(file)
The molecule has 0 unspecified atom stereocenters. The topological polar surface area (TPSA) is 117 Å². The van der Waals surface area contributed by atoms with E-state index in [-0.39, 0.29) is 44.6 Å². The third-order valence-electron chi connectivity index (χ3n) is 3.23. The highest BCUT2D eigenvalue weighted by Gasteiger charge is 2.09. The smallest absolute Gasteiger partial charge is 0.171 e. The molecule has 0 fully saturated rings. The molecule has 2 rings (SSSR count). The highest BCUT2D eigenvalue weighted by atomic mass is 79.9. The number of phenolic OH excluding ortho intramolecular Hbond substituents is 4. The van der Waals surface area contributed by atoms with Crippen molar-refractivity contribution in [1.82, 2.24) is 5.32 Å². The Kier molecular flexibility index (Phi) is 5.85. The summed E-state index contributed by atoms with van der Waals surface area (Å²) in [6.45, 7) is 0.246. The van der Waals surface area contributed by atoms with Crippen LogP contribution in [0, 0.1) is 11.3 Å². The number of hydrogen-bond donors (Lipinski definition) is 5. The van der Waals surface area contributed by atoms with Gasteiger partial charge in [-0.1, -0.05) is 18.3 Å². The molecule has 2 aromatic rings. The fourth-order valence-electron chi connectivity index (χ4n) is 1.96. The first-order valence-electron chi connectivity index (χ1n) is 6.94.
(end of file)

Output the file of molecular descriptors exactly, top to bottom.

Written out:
The molecule has 0 unspecified atom stereocenters. The topological polar surface area (TPSA) is 117 Å². The van der Waals surface area contributed by atoms with E-state index in [-0.39, 0.29) is 44.6 Å². The third-order valence-electron chi connectivity index (χ3n) is 3.23. The highest BCUT2D eigenvalue weighted by Gasteiger charge is 2.09. The smallest absolute Gasteiger partial charge is 0.171 e. The molecule has 0 fully saturated rings. The molecule has 2 rings (SSSR count). The highest BCUT2D eigenvalue weighted by atomic mass is 79.9. The number of phenolic OH excluding ortho intramolecular Hbond substituents is 4. The van der Waals surface area contributed by atoms with Crippen molar-refractivity contribution in [1.82, 2.24) is 5.32 Å². The Kier molecular flexibility index (Phi) is 5.85. The summed E-state index contributed by atoms with van der Waals surface area (Å²) in [6.45, 7) is 0.246. The van der Waals surface area contributed by atoms with Crippen LogP contribution in [0, 0.1) is 11.3 Å². The number of hydrogen-bond donors (Lipinski definition) is 5. The van der Waals surface area contributed by atoms with Gasteiger partial charge in [-0.1, -0.05) is 18.3 Å². The molecule has 2 aromatic rings. The fourth-order valence-electron chi connectivity index (χ4n) is 1.96. The first-order valence-electron chi connectivity index (χ1n) is 6.94.